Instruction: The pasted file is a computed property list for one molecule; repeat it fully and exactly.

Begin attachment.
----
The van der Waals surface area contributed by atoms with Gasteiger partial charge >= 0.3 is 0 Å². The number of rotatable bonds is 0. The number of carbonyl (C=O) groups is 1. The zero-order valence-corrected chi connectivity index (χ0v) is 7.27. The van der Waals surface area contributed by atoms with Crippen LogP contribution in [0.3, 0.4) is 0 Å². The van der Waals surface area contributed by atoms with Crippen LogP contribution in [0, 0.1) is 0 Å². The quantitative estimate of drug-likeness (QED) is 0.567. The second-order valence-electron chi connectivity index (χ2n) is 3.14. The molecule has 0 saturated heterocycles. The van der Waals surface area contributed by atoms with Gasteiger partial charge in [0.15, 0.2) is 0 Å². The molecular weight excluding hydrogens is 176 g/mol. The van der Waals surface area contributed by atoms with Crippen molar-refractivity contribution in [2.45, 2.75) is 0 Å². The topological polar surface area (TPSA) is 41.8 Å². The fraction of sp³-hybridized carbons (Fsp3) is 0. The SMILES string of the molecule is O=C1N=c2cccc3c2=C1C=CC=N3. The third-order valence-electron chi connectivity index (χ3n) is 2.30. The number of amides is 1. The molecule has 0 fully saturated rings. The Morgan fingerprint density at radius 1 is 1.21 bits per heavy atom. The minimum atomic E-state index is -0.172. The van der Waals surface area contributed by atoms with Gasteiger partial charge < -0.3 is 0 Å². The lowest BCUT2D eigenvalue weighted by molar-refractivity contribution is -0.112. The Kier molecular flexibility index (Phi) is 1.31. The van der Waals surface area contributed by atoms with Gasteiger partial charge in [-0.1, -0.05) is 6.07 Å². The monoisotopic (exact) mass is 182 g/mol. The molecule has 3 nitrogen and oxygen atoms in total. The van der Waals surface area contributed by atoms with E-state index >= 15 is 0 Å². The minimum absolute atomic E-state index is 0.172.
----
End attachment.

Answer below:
The van der Waals surface area contributed by atoms with Gasteiger partial charge >= 0.3 is 0 Å². The number of rotatable bonds is 0. The number of carbonyl (C=O) groups is 1. The zero-order valence-corrected chi connectivity index (χ0v) is 7.27. The van der Waals surface area contributed by atoms with Crippen LogP contribution in [0.3, 0.4) is 0 Å². The van der Waals surface area contributed by atoms with Crippen LogP contribution in [0, 0.1) is 0 Å². The quantitative estimate of drug-likeness (QED) is 0.567. The second-order valence-electron chi connectivity index (χ2n) is 3.14. The molecule has 0 saturated heterocycles. The van der Waals surface area contributed by atoms with Gasteiger partial charge in [0.15, 0.2) is 0 Å². The molecular weight excluding hydrogens is 176 g/mol. The van der Waals surface area contributed by atoms with Crippen molar-refractivity contribution in [2.45, 2.75) is 0 Å². The topological polar surface area (TPSA) is 41.8 Å². The fraction of sp³-hybridized carbons (Fsp3) is 0. The SMILES string of the molecule is O=C1N=c2cccc3c2=C1C=CC=N3. The third-order valence-electron chi connectivity index (χ3n) is 2.30. The number of amides is 1. The molecule has 0 fully saturated rings. The Morgan fingerprint density at radius 1 is 1.21 bits per heavy atom. The minimum atomic E-state index is -0.172. The van der Waals surface area contributed by atoms with Gasteiger partial charge < -0.3 is 0 Å². The lowest BCUT2D eigenvalue weighted by molar-refractivity contribution is -0.112. The Kier molecular flexibility index (Phi) is 1.31. The van der Waals surface area contributed by atoms with Gasteiger partial charge in [-0.1, -0.05) is 6.07 Å². The monoisotopic (exact) mass is 182 g/mol. The molecule has 3 nitrogen and oxygen atoms in total. The van der Waals surface area contributed by atoms with E-state index >= 15 is 0 Å². The minimum absolute atomic E-state index is 0.172.